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  1. Students inside of the Dome.

    10 Celebrated Syracuse University Traditions

    From the color orange to the Kissing Bench—discover the legacy of rituals that spark school spirit and community.

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  2. Otto holds balloons outside of the Hall of Languages.

    Orange Origins and Otto

    In 1890, Syracuse became the country’s first college to designate orange as its official color, ousting pink and blue, which had unseated rose pink and pea green. After evolving looks and name changes, today’s ever-lovable Otto was officially named Syracuse’s mascot in 1995, joining a legacy that includes Vita the Goat.

  3. Students in the Dome cheering at a game.

    Energizing the Loud House

    The JMA Wireless Dome radiates heart-thumping, ultra-Orange energy. Also known as the Loud House, it hosts athletic games and other events and regularly welcomes record-breaking crowds for men’s basketball showdowns. Before entering, stand next to the structure and do the Dome Stomp to echo your Orange enthusiasm. Once inside, shake your keys to foil football opponents on third down.

  4. Statue of football player with number forty four jersey.

    A Number to Remember

    The number 44 attained icon status as the famed jersey number of Syracuse football greats Jim Brown ’57, Ernie Davis ’62 and Floyd Little ’67. Its ubiquitous presence today is reflected in Plaza 44 (where statues honor the gridiron legends), campus phone numbers, the campus ZIP code and all those fans draped in 44 jerseys.

  5. A student plays the chimes.

    Behold the Bell-Ringing Melodies

    The Crouse Chimes have filled the Hill with the sound of music since nine of now 14 bronze-cast bells first clanged in 1889. These days, the secretive Chimesmasters scale Crouse Tower to play the alma mater, the fight song and other memorable tunes, continuing the tradition that was once the responsibility of Delta Kappa Epsilon.

  6. Students queue at Peoples Place cafe.

    Perking Up at People’s Place

    The inviting scent of freshly brewed java—and a brewing sense of community—has drawn caffeine connoisseurs to People’s Place Café in the lower level of Hendricks Chapel since 1971. Look to the student-run nonprofit’s colorful chalkboard for a listing of fair-trade coffees and other beverages, delicious baked goods and more tasty offerings, including vegan options.

  7. Goon Squad members in moving carts.

    Lending a Welcoming Hand

    When the Goon Squad was founded in 1944, its members enforced the ritual requiring first-year students to wear beanie caps. That edict soon vanished and for many years since, the volunteer Goons have been a welcoming presence on campus—cheerfully helping new students cart their belongings to their residence hall rooms on move-in day.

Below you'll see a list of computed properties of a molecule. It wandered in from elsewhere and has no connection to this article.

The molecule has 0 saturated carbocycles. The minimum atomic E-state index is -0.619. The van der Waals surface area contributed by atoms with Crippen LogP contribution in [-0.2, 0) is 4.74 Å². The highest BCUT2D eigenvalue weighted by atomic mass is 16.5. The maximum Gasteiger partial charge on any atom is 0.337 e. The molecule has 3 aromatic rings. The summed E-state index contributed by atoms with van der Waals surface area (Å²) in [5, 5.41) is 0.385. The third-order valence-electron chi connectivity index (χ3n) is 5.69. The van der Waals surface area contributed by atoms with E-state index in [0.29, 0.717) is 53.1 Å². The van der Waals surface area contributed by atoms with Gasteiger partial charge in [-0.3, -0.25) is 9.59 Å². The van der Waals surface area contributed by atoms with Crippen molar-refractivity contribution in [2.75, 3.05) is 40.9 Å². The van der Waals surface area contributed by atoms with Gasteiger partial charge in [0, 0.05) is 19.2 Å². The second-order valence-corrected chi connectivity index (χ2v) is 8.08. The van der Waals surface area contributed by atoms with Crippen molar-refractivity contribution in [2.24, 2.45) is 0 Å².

8. Two students sledding down the hill.

    Let it Snow

    Living in one of the country’s snowiest cities, Syracuse students become accustomed to life amid lake-effect blitzes and monstrous drifts. They’ve celebrated the snowy season, off and on since the 1930s, with Winter Carnival. The multiday event brings warmth and fun with a blizzard of activities, including ice skating, a cappella performances and chili cookoffs.

  9. Otto dancing in confetti.

    Celebrating the Orange Community

    On March 24, the University celebrates its founding anniversary date in 1870 with National Orange Day. Members of the Syracuse family around the globe break out their orange gear and participate in community service activities. Amid an array of events, the campus community joins the Chancellor and Otto for cake at the Schine Student Center.

  10. Two students kissing on bench in the snow.

    Couples Take a Seat

    On the west side of the Hall of Languages sits the Kissing Bench, a spot where many a marriage proposal has been cast and confirmed with a kiss—supporting the tradition that people who sit on the bench together are destined to wed. For the help in uniting their futures, couples can thank the Class of 1912, which gifted the stone-seat landmark to the University.

  11. Student rubs paw of dog statue.

    A Pooch’s Good Luck Paw

    The 12-foot bronze statue of Diana the Huntress and her dog that graces Carnegie Library was donated to the University in 1932 by sculptor Anna Hyatt Huntington. According to tradition, when a student rubs the dog’s paw, adding a prayer or good wish, success will follow on an exam.